Where it starts

Ti­tans pro­gram gar­ners praise, envy

Sackville Tribune - - FRONT PAGE - Wal­lie Sears Write Call

The Sackville Mi­nor Foot­ball As­so­ci­a­tion has proven to be a valu­able train­ing ground for young play­ers, many of whom have gone on to com­pete at the high school and univer­sity lev­els.

The Sackville mi­nor foot­ball pro­gram has gained an out­stand­ing rep­u­ta­tion among foot­bal­l­knowl­edge­able peo­ple, not only across New Bruns­wick, but much fur­ther afield.

And, ob­vi­ously, the Tantra­mar Ti­tans on­go­ing suc­cess has come as a re­sult, as at least 95 per cent of their play­ers have been honed and trained in a mi­nor pro­gram long-led by Tim Cormier.

Your colum­nist has heard noth­ing but words of envy for the man­ner in which the sys­tem has con­tin­ued to grad­u­ate top-ofthe-line pee­wee play­ers who have go on to star not only at the high school level but at var­i­ous uni­ver­si­ties across this coun­try.

Cur­rently, there are lo­cal prod­ucts play­ing for such schools as St. F.X. and Mount Al­li­son and over the years oth­ers have gone on to Saint Mary’s, Aca­dia and Bishop’s.

The Ti­tans fea­ture one player – Lu­cas Cormier – who has been named a U18 Cana­dian team allstar. Pre­vi­ously, Ai­dan O’neal was a mem­ber of the Cana­dian team, while dozens of oth­ers have been stand­outs on Team New Bruns­wick.

And how does the lo­cal pro­gram work?

Well, it all be­gins with kids as young as kinder­garten who first are ex­posed in the form of flag foot­ball. This year the pro­gram is headed by Stacey Cormier whose moth­erly in­stincts con­trib­ute im­mensely to the com­fort of the youth­ful ath­letes. They are re­ally sim­ply taught some of the terms used in the game, shown how to line up, foot place­ment and a start is made on cre­at­ing “teamor­i­ented” young men and women.

Tim Cormier, a for­mer Ti­tan line­backer/slot­back in the 1990s, has served as head coach for as long as he cares to re­mem­ber and re­cently was relieved of many of the ad­min­is­tra­tive du­ties by Kent John­son who ac­cepted the pres­i­dency. Cormier has been the head coach of the pee­wee team that has brought home more than its share of hon­ours and con­tin­ues to re­cruit grad­u­ates of the Ti­tan pro­gram to come back and pass on their knowl­edge.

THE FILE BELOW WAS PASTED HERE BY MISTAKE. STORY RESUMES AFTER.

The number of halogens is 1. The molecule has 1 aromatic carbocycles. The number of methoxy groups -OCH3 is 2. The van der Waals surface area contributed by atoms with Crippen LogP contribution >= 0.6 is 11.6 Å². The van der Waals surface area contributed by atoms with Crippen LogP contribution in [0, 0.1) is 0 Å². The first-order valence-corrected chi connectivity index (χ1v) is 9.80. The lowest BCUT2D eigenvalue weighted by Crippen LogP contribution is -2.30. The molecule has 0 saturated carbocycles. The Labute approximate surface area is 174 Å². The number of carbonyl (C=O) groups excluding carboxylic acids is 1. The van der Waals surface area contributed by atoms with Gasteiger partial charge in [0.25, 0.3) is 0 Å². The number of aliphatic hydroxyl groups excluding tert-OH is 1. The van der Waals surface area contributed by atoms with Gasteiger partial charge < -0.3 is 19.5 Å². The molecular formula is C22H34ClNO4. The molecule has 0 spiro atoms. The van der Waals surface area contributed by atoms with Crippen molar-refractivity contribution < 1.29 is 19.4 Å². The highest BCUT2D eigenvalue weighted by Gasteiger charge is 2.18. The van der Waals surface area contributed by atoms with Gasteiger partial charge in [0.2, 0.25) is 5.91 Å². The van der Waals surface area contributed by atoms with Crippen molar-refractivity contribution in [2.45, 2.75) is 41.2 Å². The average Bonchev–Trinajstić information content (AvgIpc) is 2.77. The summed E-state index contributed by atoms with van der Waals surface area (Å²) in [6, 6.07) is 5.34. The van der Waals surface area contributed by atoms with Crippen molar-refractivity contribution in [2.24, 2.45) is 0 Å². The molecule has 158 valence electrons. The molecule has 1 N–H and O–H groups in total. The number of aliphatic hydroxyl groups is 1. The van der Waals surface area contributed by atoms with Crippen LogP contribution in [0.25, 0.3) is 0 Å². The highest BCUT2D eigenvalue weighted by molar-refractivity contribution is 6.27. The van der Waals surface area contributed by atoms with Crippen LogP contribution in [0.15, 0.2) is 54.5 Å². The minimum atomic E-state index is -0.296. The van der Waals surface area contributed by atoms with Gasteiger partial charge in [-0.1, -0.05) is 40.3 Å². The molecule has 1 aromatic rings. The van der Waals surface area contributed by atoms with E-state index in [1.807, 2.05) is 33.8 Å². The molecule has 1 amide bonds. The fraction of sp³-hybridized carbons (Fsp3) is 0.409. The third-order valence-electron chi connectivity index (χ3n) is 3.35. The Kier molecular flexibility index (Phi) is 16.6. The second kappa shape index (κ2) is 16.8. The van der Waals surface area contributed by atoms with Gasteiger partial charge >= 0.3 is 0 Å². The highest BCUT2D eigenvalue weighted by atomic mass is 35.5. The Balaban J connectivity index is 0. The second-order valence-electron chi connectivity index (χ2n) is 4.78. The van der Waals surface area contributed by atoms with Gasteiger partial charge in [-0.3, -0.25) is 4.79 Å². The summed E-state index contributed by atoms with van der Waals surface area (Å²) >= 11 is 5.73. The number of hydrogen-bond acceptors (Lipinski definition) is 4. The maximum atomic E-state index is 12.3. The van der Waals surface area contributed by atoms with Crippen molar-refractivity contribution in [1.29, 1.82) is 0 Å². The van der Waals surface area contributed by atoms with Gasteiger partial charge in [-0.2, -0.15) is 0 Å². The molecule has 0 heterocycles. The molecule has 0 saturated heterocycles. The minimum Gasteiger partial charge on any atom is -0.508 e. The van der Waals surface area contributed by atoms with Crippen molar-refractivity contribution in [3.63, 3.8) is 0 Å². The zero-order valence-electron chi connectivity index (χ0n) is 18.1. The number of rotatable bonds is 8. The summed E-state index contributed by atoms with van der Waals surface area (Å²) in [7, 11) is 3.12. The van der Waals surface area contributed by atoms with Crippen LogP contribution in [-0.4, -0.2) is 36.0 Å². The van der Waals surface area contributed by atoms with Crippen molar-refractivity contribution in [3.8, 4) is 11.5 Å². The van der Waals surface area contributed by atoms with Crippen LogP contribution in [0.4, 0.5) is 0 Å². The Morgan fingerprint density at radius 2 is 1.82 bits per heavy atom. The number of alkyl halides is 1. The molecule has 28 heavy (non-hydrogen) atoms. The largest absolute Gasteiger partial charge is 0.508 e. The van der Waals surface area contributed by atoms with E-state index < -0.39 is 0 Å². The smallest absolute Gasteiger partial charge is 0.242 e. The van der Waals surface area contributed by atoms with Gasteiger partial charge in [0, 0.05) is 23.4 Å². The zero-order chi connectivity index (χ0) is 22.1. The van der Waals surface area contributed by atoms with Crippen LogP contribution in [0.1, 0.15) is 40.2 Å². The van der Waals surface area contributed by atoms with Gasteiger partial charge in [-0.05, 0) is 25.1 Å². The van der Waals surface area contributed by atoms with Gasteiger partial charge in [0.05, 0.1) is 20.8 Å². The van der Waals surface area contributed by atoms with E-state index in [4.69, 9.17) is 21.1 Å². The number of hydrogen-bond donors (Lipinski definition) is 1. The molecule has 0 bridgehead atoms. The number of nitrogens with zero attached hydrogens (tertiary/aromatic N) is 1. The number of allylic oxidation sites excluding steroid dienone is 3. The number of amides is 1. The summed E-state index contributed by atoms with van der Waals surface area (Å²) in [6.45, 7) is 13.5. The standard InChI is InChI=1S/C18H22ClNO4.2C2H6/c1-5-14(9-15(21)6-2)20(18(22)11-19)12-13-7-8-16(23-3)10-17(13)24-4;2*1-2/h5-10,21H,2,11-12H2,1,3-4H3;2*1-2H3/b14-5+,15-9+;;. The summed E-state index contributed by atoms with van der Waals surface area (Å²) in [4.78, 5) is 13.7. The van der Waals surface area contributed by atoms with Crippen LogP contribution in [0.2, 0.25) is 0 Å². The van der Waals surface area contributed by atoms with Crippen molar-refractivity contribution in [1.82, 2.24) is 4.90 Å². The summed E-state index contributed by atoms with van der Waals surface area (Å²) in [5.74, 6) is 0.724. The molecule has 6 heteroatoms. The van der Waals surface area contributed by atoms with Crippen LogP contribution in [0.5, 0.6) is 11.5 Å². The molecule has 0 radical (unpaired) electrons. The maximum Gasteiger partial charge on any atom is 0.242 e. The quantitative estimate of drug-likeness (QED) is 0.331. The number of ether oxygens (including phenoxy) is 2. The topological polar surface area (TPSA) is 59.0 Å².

This year, for in­stance, he has Jack Estabrooks – last sea­son’s most out­stand­ing player in N.B. high school foot­ball – back as his de­fen­sive co­or­di­na­tor, and Jeff Laf­ford – a top QB and re­ceiver with the Ti­tans – as of­fen­sive co­or­di­na­tor. Also work­ing to de­velop bud­ding tal­ent are Ian Mac­in­tyre, who has been with the group for years, Mark Cos­tillo, Kent John­son and Art Kenny as well as the head coach.

At the atom level, the lead man is Isaac Cormier, also a for­mer Ti­tan and brother of Tim. He has a full staff as they take the kids from flag foot­ball and be­gin their as­cent to the high school level.

Both the atoms and pee­wees per­form with the usual suc­cess in the Monc­ton mi­nor foot­ball league, and in their first match of the year the atoms crushed their op­po­nents by more than 40 points.

It seems they are learn­ing early to do what the high school team has been do­ing to teams from schools with en­roll­ments many times greater than theirs.

And Tim Cormier is con­fi­dent the sys­tem will con­tinue suc­cess­fully well into the fu­ture, es­pe­cially af­ter watch­ing this year’s group of atom play­ers.

Cormier de­flects any plau­dits, rather point­ing to a num­ber of other fac­tors. He says the de­ci­sion to can­cel the ban­tam pro­gram and have pee­wees go di­rectly to the Ti­tans was a bless­ing, mainly due to the fact there sim­ply weren’t enough ath­letes to sup­ply two suc­cess­ful teams. This is ob­vi­ous when con­sid­er­ing the lim­ited num­ber of stu­dents now at­tend­ing TRHS.

He also be­lieves hav­ing Mount Al­li­son coaches work closely with the young peo­ple dur­ing spring camp and when­ever as­sis­tance is nec­es­sary plays a ma­jor role. Usu­ally the Moun­tie coaches con­duct the work­outs for the TRHS Ti­tans, with the TRHS Ti­tan coaches work­ing with the mi­nors. How­ever, lo­cal coaches also re­ceive train­ing from the Moun­ties, which Cormier terms in­valu­able.

Like their older mates, the mi­nor play­ers are on the field four times a week dur­ing the sea­son and he says, to a player, their goal is to reach the point where they will be able to rep­re­sent their high school suc­cess­fully.

“We at­tempt to not only shape young peo­ple into tal­ented foot­ball play­ers but to help pre­pare them to be­come suc­cess­ful and con­tribut­ing cit­i­zens to their com­mu­nity,” says Cormier, “and look­ing around we would have to say we have had a good deal of suc­cess.”

Cer­tainly that suc­cess rate has been ad­mirable and rec­og­nized through­out the foot­ball world and be­yond.

FILE IM­AGE

For­mer Sackville Mi­nor Foot­ball As­so­ci­a­tion pres­i­dent Tim Cormier, shown above over­see­ing a drill at last year’s spring train­ing camp, con­tin­ues to help lo­cal youth be­come bet­ter ath­letes and fu­ture lead­ers in the com­mu­nity.

Newspapers in English

Newspapers from Canada

© PressReader. All rights reserved.